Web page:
Tall and Short
I’m in a caregiver mode, with my wife finally home from back
surgery and rehab with severe sciatica, which hopefully should
go away in a month or so. This column will be exceedingly
In recent columns, I’ve mentioned the world’s tallest man,
China’s Bao Xishun, standing at 7 feet 9 inches. In the Star-
Ledger last week there was a brief article reporting that a 37-
year-old Ukrainian former veterinarian, Leonid Stadnik, has
replaced Bao. Stadnik is an astounding 8 feet 5 inches tall, 8
inches taller than Bao. Apparently, a brain operation at age 14
stimulated the pituitary gland, producing an overabundance of
In contrast to Stadnik, Phil Rizzuto was only 5 feet 6 inches tall.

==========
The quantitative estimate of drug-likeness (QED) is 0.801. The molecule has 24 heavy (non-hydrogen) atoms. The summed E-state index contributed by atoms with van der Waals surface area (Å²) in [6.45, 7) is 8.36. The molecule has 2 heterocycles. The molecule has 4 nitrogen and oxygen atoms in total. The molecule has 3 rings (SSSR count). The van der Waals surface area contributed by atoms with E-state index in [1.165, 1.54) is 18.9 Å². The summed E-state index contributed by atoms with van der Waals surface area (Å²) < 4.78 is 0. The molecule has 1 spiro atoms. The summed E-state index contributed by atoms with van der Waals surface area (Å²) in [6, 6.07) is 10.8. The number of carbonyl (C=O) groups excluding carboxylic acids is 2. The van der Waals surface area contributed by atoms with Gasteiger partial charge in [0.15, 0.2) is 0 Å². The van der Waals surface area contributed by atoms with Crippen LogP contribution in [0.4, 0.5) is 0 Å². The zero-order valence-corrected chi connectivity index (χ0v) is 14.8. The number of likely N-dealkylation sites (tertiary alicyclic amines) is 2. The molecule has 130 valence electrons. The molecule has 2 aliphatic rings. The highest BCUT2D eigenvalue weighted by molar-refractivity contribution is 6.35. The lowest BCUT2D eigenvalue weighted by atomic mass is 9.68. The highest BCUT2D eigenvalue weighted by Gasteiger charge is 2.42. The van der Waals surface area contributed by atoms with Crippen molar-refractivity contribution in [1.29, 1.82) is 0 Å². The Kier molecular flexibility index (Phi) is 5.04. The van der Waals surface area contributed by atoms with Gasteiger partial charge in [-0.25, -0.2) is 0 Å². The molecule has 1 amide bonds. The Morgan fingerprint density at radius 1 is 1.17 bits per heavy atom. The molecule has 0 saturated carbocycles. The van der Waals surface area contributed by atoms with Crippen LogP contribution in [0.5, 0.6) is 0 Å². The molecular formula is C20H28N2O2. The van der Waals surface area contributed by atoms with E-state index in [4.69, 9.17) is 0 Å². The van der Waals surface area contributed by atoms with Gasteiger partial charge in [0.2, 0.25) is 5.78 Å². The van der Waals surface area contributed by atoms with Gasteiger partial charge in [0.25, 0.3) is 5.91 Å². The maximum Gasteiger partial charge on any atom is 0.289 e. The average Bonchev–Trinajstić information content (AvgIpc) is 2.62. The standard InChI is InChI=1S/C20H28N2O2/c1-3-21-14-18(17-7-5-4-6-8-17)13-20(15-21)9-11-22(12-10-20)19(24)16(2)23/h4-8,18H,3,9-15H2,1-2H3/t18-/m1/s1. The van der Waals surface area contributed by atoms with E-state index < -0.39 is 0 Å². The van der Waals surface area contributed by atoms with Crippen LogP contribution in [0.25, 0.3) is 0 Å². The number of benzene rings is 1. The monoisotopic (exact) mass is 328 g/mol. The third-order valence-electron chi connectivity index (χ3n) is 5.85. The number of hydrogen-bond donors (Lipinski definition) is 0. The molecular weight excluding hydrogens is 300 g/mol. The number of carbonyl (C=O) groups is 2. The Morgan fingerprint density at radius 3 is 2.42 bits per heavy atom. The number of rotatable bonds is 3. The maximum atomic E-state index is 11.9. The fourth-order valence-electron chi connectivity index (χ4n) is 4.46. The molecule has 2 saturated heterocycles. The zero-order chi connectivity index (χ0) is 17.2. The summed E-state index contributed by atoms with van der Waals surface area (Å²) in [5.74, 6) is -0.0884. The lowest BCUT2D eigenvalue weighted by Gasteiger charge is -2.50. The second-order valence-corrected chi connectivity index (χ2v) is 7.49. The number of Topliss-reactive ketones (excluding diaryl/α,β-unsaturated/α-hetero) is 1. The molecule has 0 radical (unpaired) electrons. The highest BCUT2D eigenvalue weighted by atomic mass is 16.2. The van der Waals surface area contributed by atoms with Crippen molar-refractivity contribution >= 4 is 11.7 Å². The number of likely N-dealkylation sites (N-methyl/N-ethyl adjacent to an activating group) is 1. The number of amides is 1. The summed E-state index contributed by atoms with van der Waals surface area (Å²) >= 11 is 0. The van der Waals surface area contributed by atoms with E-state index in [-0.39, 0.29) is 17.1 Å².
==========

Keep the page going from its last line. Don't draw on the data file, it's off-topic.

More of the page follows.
The beloved Hall of Fame shortstop and broadcaster for the New
York Yankees died this week at age 89. He defied the advice of
Casey Stengel that he was too short for baseball and even was
voted Most Valuable Player in the American League one year. I
will never forget the day our family traveled to Philadelphia to
see the Yankees play the old Philadelphia Athletics back in 1941.
It was Rizzuto’s first year with the Yankees. In the game, I saw
my first Big League double play – authored by Rizzuto and
Gordon. Holy Cow! It was a thing of amazing beauty and
precision that has stayed with me all these years.
Well, time for laundry and care giving.
Allen F. Bortrum